To overcome the complexity of CDEIS, the Simple Endoscopic Score for CD (SES-CD) was developed in 2004.30 The SES-CD evaluates ulcers based on size and affected ulcerated surfaces. The affected intestinal surfaces and the presence of stenosis were scored from 0 to 3 in all five segments and summed.30 These two endoscopic scores in CD correlated well with each other.30
The Rutgeerts et al.31 postoperative endoscopic index is the only endoscopic activity index available for postoperative CD and was developed in 1984.32 The scores were used to evaluate endoscopic recurrence in the neoterminal ileum after ileocolic resection based on the extent of the aphthous ulcer, large ulcer, or luminal narrowing in the ileum from i0 to i4 (Fig. 2). Although not fully validated, a Rutgeerts score of 3 or 4 within one year of ileocolic resection indicated a higher risk of clinical recurrence after three years than in those with 0 or 1 (> 90.1% vs. 10% to 15%).32 Meanwhile, i2, defined as more than five aphthous ulcers in the neoterminal ileum or lesions confined to the ileocolonic anastomosis, showed conflicting clinical outcomes, and the risk of recurrence in anastomotic lesions was uncertain.33 Therefore, a modified Rutgeerts score, which subdivides i2 lesions into i2a (isolated anastomosis lesion) and i2b (>5 aphthous ulcers in the neoterminal ileum), has been suggested (Fig. 2).34 A recent retrospective study showed that i2a did not increase the risk of disease progression compared with i2b.35 Table 1 summarizes the included endoscopic descriptors, inter-observer agreement, strength, and weakness of common endoscopic indices used to evaluate UC and CD severity.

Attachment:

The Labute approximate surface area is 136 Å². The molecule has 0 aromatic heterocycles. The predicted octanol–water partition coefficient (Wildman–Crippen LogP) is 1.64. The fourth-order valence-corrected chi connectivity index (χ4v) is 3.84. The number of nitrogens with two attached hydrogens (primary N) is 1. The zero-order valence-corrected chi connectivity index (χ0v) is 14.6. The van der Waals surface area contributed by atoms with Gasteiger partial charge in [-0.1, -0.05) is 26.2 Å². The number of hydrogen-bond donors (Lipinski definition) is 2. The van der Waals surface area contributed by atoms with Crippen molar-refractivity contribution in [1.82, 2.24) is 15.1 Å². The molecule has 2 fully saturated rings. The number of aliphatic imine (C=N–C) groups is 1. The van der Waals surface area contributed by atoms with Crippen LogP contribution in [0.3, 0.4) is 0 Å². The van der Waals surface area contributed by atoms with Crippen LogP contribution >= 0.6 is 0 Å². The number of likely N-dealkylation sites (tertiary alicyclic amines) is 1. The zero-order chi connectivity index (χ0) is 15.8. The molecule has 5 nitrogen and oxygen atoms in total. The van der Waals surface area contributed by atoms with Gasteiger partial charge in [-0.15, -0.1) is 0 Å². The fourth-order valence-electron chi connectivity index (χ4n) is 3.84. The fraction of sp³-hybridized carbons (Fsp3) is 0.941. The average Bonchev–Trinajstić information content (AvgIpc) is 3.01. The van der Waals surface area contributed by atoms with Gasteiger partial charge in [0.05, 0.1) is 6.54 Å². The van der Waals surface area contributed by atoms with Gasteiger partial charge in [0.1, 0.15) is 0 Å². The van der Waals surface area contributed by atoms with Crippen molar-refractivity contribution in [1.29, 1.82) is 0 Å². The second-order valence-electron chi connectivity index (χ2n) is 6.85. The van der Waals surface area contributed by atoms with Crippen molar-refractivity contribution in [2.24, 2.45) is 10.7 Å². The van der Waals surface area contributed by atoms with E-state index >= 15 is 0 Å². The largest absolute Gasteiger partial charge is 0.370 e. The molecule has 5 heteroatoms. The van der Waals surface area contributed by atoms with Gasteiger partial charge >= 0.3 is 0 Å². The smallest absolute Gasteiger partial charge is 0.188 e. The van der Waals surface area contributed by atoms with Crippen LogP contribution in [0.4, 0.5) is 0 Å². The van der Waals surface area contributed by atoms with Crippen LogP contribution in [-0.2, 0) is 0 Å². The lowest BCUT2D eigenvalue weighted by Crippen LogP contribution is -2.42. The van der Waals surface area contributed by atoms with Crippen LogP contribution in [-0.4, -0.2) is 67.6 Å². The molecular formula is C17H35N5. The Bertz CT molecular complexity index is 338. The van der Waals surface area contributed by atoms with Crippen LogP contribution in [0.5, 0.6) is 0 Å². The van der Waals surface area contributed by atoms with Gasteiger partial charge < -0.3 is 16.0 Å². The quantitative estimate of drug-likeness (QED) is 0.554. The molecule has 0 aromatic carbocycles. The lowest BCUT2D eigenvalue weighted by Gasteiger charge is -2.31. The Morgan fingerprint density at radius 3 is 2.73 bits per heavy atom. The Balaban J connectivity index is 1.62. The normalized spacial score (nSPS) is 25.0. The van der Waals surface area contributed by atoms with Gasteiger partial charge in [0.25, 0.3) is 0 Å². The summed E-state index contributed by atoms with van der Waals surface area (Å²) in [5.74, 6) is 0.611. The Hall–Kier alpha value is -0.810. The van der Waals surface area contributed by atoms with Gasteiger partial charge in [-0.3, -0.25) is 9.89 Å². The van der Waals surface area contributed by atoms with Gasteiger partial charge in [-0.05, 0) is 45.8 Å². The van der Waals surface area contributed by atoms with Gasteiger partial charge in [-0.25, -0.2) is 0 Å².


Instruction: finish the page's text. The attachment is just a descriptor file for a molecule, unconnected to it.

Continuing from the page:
Although clinical symptoms do not always correlate with endoscopic activity, the clinical outcomes of IBD can be predicted based on endoscopic severity. In patients with acute, severe UC, the incidence of colectomy was significantly higher in patients with UCEIS scores >5 than in those with lower UCEIS scores (p=0.012).36 The presence of severe lesions as determined by endoscopy increased the risk of colectomy in patients with CD from 6% to 31% after 12 months of examination.37
Recently, many studies have demonstrated that MH is associated with prolonged remission, reduced risk of hospitalization, and surgical procedures.38-44 MH reduces features of bowel damage in CD, such as fistula development, the requirement of immunosuppressive agents, and the risk for colorectal cancer.45-48 In particular, patients with UC in endoscopic remission had a similar risk of colorectal cancer as that of the general population.49 In addition, MH can improve the quality of life.11 In this context, a patient with Rutgeerts score i0 or i1 showed a significantly lower risk of clinical recurrence postoperatively.32 Based on this evidence, the International Organization for the Study of Inflammatory Bowel Disease (IOIBD) has recommended closely monitoring the disease activity to achieve endoscopic remission as a long-term treatment target.12
When to assess?
The timing of endoscopy is essential for predicting long-term prognosis through mucosal evaluation. Endoscopic assessment should be considered when aggravated clinical symptoms and elevated inflammatory markers, such as C-reactive protein or calprotectin, are constantly observed as well as at the time of initial diagnosis.16 In these cases, endoscopy provides critical information for appropriate clinical decision-making. With a particular emphasis on achieving MH, follow-up endoscopy at 3 to 6 months after starting the therapy is suggested for assessing the treatment response.16 As ileocolonoscopy within 6 to 12 months after ileocolectomy is known to be a significant predictor of long-term outcomes; follow-up endoscopy at this time is recommended in CD patients who underwent ileocolonic resection.32
Which index is better to use?